Working to dismantle his predecessor's environmental legacy, President Donald Trump plans to sign an executive order Friday that could lead to the expansion of drilling in the Arctic and Atlantic oceans.
Trump signed an executive order calling for the review during a ceremony at the White House. The move sets in motion a potential reversal of President Barack Obama's last-minute attempts to withdraw vast swaths of US waters from lease sales to fossil fuel companies. Under current restrictions, about 94 percent of that outer continental shelf is off limits to drilling.
A group representing 40 native Alaskan tribes has severely criticized US President Donald Trump's new executive order that paves the way for oil drilling in the Arctic.
Among the order's targets is the most recent five-year drilling plan covering 2017-22, issued by Obama's administration in November, which bars offshore drilling in a number of adjacent waters.
Environmental activists, meanwhile, railed against the expected signing, which comes seven years after the devastating 2010 BP oil spill in the Gulf of Mexico.
The reproduction of the story/photograph in any form will be liable for legal action. There was also his administration's last-minute Hail Mary, employing the 1953 Outer Continental Shelf Lands Act to legally ban offshore drilling off large parts of the Atlantic coast and in the Arctic Ocean, citing critical protection for marine mammals, ecological resources, and native populations.
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The Southern Environmental Law Center and Business Alliance for Protecting the Atlantic Coast said in a news release they were rallying against Trump's desire to open the Atlantic Coast to drilling. Environmental groups are already saying the order is illegal, and it's nearly certain it will be challenged in court, like several other orders Trump has signed.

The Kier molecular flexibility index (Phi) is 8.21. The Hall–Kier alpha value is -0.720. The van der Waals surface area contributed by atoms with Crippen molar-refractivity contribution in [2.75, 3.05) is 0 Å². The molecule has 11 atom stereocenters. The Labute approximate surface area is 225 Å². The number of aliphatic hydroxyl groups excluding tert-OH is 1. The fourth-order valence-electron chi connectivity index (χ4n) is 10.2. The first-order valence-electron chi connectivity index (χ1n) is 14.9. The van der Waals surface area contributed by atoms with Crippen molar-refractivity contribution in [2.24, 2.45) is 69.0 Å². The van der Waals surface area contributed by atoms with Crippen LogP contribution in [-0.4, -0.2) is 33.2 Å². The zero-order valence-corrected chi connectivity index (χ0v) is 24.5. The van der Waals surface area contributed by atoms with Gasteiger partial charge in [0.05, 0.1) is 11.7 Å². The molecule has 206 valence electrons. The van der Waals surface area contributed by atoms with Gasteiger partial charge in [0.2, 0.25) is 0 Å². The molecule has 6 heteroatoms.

Like with national monuments, marine sanctuaries are protected from contamination and commercial exploitation.
Obama also quadrupled in size Hawaii's Papahanaumokuakea Marine National Monument, an area that stretches over vast sections of coral reef and relatively undisturbed ocean northwest of Hawaii that former President George W. Bush first set aside as a monument. President Trump gets this. Further, it could take years for Trump to unwind Obama's five-year drilling plan.
While Trump vowed to pull the US out of the agreement during his campaign, the administration has not yet signaled whether it plans to do so. "But it is starting to change the lens through which government is talking about fossil fuels", she said. As arguments go, this one's pretty flimsy even for the disorderly Trump administration. But it was mourned by those in the oil industry in Alaska as well as many outside it who recognized the decline of other traditional fields and the desirability of keeping petroleum prospects healthy in the state.
"Drilling for oil and gas offshore puts coastal communities at risk, and burning oil and gas anywhere puts the future of our planet at risk", added Bonin.
Scores of coastal parks nationwide could be affected, either by oil rigs on the horizon or spills following an accident, according to the National Parks Conservation Association, a nongovernmental organization that promotes the parks.